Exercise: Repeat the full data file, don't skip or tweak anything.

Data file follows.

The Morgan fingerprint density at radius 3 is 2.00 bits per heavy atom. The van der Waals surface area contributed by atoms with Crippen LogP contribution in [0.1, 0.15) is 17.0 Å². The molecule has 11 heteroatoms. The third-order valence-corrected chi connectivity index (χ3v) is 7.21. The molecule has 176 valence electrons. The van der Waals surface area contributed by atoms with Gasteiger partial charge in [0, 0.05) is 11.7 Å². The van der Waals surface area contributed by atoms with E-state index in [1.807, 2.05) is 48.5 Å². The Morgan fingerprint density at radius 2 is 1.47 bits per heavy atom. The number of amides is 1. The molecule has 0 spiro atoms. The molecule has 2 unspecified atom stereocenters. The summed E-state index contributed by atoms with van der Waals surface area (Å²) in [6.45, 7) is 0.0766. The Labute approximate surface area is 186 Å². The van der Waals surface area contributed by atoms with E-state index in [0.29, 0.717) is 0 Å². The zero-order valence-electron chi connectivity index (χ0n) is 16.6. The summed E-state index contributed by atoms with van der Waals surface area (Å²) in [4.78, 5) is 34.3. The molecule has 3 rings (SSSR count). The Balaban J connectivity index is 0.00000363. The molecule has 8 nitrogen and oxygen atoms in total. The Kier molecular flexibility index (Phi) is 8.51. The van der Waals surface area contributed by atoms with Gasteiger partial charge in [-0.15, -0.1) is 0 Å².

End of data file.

The Morgan fingerprint density at radius 3 is 2.00 bits per heavy atom. The van der Waals surface area contributed by atoms with Crippen LogP contribution in [0.1, 0.15) is 17.0 Å². The molecule has 11 heteroatoms. The third-order valence-corrected chi connectivity index (χ3v) is 7.21. The molecule has 176 valence electrons. The van der Waals surface area contributed by atoms with Gasteiger partial charge in [0, 0.05) is 11.7 Å². The van der Waals surface area contributed by atoms with E-state index in [1.807, 2.05) is 48.5 Å². The Morgan fingerprint density at radius 2 is 1.47 bits per heavy atom. The number of amides is 1. The molecule has 0 spiro atoms. The molecule has 2 unspecified atom stereocenters. The summed E-state index contributed by atoms with van der Waals surface area (Å²) in [6.45, 7) is 0.0766. The Labute approximate surface area is 186 Å². The van der Waals surface area contributed by atoms with E-state index in [0.29, 0.717) is 0 Å². The zero-order valence-electron chi connectivity index (χ0n) is 16.6. The summed E-state index contributed by atoms with van der Waals surface area (Å²) in [4.78, 5) is 34.3. The molecule has 3 rings (SSSR count). The Balaban J connectivity index is 0.00000363. The molecule has 8 nitrogen and oxygen atoms in total. The Kier molecular flexibility index (Phi) is 8.51. The van der Waals surface area contributed by atoms with Gasteiger partial charge in [-0.15, -0.1) is 0 Å².